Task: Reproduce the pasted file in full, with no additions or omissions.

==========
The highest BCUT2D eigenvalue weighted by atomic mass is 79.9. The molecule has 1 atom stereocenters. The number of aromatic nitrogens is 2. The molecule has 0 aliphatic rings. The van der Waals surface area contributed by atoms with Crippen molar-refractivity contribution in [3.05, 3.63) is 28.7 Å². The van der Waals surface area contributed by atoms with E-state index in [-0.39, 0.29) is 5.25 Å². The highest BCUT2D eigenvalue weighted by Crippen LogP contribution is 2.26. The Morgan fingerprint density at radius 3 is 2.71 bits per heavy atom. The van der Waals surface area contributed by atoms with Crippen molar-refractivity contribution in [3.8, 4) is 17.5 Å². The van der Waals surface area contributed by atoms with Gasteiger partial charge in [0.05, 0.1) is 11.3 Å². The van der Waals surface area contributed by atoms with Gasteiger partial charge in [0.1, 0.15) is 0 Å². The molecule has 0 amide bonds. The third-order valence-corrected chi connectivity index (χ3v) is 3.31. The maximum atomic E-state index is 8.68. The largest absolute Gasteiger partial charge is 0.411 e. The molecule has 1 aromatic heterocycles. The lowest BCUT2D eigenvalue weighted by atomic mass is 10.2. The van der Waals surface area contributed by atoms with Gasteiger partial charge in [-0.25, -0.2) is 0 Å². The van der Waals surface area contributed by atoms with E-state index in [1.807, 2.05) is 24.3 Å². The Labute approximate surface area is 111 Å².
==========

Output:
The highest BCUT2D eigenvalue weighted by atomic mass is 79.9. The molecule has 1 atom stereocenters. The number of aromatic nitrogens is 2. The molecule has 0 aliphatic rings. The van der Waals surface area contributed by atoms with Crippen molar-refractivity contribution in [3.05, 3.63) is 28.7 Å². The van der Waals surface area contributed by atoms with E-state index in [-0.39, 0.29) is 5.25 Å². The highest BCUT2D eigenvalue weighted by Crippen LogP contribution is 2.26. The Morgan fingerprint density at radius 3 is 2.71 bits per heavy atom. The van der Waals surface area contributed by atoms with Crippen molar-refractivity contribution in [3.8, 4) is 17.5 Å². The van der Waals surface area contributed by atoms with Gasteiger partial charge in [0.05, 0.1) is 11.3 Å². The van der Waals surface area contributed by atoms with Gasteiger partial charge in [0.1, 0.15) is 0 Å². The molecule has 0 amide bonds. The third-order valence-corrected chi connectivity index (χ3v) is 3.31. The maximum atomic E-state index is 8.68. The largest absolute Gasteiger partial charge is 0.411 e. The molecule has 1 aromatic heterocycles. The lowest BCUT2D eigenvalue weighted by atomic mass is 10.2. The van der Waals surface area contributed by atoms with Gasteiger partial charge in [-0.25, -0.2) is 0 Å². The van der Waals surface area contributed by atoms with E-state index in [1.807, 2.05) is 24.3 Å². The Labute approximate surface area is 111 Å².